Trini Lopez Dies Of COVID-19: ‘Dirty Dozen’ Actor & ‘If I Had A Hammer’ Singer Was 83

Trini Lopez in 1964 dpa/picture-alliance/dpa/AP

Trini Lopez, an actor and singer-guitarist who co-starred The Dirty Dozen actor and had hits with “If I Had a Hammer” and “Lemon Tree” — which was referenced in a popular Seinfeld episode — died today in Palm Springs. He was 83. Palm Springs Life magazine reported the news but didn’t give a cause of death. A source tells Deadline it was from COVID-19.

Lopez already was a recording star when he was cast as Pedro Jiminez — aka Number 10 — in The Dirty Dozen, the star-studded 1967 World War II drama directed by Robert Aldrich. It followed the story of a rebellious U.S. Army Major (Lee Marvin) who is assigned a dozen convicted murderers to train and lead them into a mass assassination mission of German officers. Its ensemble cast includes Ernest Borgnine, Charles Bronson, Jim Brown, John Cassavetes, George Kennedy, Telly Savalas and Donald Sutherland.

Lopez also appeared in the Frank Sinatra-Dean Martin romp Marriage on the Rocks (1965), The Poppy Is Also a Flower (1966), The Phynx (1970) and played the lead in Antonio (1973). He also guested on such series as Adam-12 and The Hardy Boys/Nancy Drew Mysteries; guest-hosted Hullabaloo a few times; appeared on several game and talk shows and variety specials; and sang on The Ed Sullivan Show, The Andy Williams Show and several others.

Born Trinidad Lopez to Mexican immigrant parents on May 15, 1937, in Dallas, he was given his big break by Sinatra, who signed the young singer to a long-term deal on his Reprise Records. The Warner Bros imprint would release all of Lopez’s albums in the 1960s.

Lopez broke out as a singer with a version of Pete Seeger and Lee Hays’ “If I Had a Hammer,” which spent three weeks at No. 3 on the Billboard 100 in summer 1963. It was culled from the LP Trini Lopez at PJ’s, which went gold and spent 101 weeks on the Billboard album chart. The disc spent six weeks at No. 2, thwarted by Andy Williams’ Days of Wine and Roses and the debut by a 12-year-old prodigy known as Little Stevie Wonder.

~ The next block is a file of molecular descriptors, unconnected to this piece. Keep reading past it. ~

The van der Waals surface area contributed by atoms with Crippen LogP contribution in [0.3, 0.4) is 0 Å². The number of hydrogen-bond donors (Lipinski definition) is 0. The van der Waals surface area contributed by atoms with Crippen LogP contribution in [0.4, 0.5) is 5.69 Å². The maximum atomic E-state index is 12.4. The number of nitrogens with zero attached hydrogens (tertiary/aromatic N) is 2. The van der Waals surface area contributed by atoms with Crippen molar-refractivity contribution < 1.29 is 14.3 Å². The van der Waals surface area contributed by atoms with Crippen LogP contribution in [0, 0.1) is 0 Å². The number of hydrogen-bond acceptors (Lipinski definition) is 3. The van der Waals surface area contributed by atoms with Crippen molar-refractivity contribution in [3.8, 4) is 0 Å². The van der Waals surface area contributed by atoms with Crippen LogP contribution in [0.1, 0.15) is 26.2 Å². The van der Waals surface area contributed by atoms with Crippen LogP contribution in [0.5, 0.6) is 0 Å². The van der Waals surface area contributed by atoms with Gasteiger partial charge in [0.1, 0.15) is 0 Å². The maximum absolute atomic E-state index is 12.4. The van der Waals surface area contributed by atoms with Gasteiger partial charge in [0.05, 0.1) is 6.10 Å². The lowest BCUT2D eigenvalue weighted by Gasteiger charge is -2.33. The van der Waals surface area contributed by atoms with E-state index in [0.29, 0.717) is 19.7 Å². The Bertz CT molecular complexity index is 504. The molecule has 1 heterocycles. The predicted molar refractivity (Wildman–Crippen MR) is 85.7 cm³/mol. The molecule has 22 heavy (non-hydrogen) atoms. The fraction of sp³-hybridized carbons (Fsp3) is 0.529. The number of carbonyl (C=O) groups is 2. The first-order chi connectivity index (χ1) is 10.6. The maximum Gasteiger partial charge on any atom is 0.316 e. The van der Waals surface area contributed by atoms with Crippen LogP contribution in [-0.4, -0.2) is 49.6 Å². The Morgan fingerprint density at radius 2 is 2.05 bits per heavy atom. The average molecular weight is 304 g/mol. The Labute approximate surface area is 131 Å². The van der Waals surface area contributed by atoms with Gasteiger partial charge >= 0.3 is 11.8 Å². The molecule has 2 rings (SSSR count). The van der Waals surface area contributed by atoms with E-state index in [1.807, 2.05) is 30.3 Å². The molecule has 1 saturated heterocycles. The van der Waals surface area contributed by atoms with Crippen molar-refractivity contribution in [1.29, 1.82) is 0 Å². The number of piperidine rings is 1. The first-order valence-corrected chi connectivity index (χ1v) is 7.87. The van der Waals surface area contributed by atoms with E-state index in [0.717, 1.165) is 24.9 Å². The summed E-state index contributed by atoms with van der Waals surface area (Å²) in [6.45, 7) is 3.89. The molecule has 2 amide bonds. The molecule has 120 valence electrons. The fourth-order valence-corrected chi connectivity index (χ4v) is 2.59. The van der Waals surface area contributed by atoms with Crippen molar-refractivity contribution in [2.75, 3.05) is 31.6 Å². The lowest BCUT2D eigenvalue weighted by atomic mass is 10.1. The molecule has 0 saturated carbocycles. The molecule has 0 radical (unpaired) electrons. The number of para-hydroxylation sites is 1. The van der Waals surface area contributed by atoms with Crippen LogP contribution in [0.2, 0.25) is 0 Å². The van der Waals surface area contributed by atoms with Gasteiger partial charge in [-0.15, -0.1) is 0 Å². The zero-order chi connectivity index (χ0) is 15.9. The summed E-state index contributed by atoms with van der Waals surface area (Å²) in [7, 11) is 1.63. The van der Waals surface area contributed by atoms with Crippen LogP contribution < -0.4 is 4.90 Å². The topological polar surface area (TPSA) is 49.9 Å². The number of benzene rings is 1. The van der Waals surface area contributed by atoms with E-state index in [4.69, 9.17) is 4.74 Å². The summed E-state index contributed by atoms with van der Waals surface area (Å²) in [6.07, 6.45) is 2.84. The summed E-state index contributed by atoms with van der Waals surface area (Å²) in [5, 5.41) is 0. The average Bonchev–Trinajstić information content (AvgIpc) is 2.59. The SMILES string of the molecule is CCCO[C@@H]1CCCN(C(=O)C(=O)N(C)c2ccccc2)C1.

The song and album would be the pinnacle of Lopez’s recording career, but he continued to chart albums into the late ’60s — three including his 1963 follow-up More Trini Lopez at PJ’s. would make the top 20 — and had lesser pop hits with “Kansas City” in 1963 and “Lemon Tree” two years later. The latter song became a popular punchline in a Season 2 episode of NBC’s Seinfeld. In “The Phone Message,” when George (Jason Alexander) and Jerry (Jerry Seinfeld) take unusual measures to retrieve the cassette recording of an angry phone message George left for a potential girlfriend, their “signal” from one to the other that she was about to bust them would be singing a line from “Lemon Tree.”

“Peter, Paul and Mary,” George says when Jerry suggests it. “No, Trini Lopez,” Jerry corrects.

Lopez is the subject of a forthcoming documentary titled My Name Is Lopez, which includes interviews with the likes of his Dirty Dozen co-star Brown, Dionne Warwick, Tony Orlando and ZZ Top guitarist Billy Gibbons. Its producers are P. David Ebersole and Todd Hughes; the latter posted news of Lopez’s death on social media today:

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RIP Trini Lopez 1937-2020 Covid 19

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